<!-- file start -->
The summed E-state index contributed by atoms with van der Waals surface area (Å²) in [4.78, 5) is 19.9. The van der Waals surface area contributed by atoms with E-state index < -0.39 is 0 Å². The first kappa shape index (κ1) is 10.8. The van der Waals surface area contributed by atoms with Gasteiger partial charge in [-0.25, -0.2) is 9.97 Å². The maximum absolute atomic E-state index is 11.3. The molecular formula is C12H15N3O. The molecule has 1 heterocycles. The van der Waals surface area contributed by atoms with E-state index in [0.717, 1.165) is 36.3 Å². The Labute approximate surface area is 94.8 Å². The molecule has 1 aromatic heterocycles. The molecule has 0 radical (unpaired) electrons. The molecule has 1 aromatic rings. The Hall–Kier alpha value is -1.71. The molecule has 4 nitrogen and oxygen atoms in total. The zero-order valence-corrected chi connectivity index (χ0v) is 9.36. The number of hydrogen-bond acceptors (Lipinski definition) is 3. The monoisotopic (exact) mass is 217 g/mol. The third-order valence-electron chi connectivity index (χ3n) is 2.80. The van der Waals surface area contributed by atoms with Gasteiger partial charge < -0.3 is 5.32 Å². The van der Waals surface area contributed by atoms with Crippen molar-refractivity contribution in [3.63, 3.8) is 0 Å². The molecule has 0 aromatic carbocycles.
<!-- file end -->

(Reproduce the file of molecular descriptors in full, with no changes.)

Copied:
The summed E-state index contributed by atoms with van der Waals surface area (Å²) in [4.78, 5) is 19.9. The van der Waals surface area contributed by atoms with E-state index < -0.39 is 0 Å². The first kappa shape index (κ1) is 10.8. The van der Waals surface area contributed by atoms with Gasteiger partial charge in [-0.25, -0.2) is 9.97 Å². The maximum absolute atomic E-state index is 11.3. The molecular formula is C12H15N3O. The molecule has 1 heterocycles. The van der Waals surface area contributed by atoms with E-state index in [0.717, 1.165) is 36.3 Å². The Labute approximate surface area is 94.8 Å². The molecule has 1 aromatic heterocycles. The molecule has 0 radical (unpaired) electrons. The molecule has 1 aromatic rings. The Hall–Kier alpha value is -1.71. The molecule has 4 nitrogen and oxygen atoms in total. The zero-order valence-corrected chi connectivity index (χ0v) is 9.36. The number of hydrogen-bond acceptors (Lipinski definition) is 3. The monoisotopic (exact) mass is 217 g/mol. The third-order valence-electron chi connectivity index (χ3n) is 2.80. The van der Waals surface area contributed by atoms with Gasteiger partial charge < -0.3 is 5.32 Å². The van der Waals surface area contributed by atoms with Crippen molar-refractivity contribution in [3.63, 3.8) is 0 Å². The molecule has 0 aromatic carbocycles.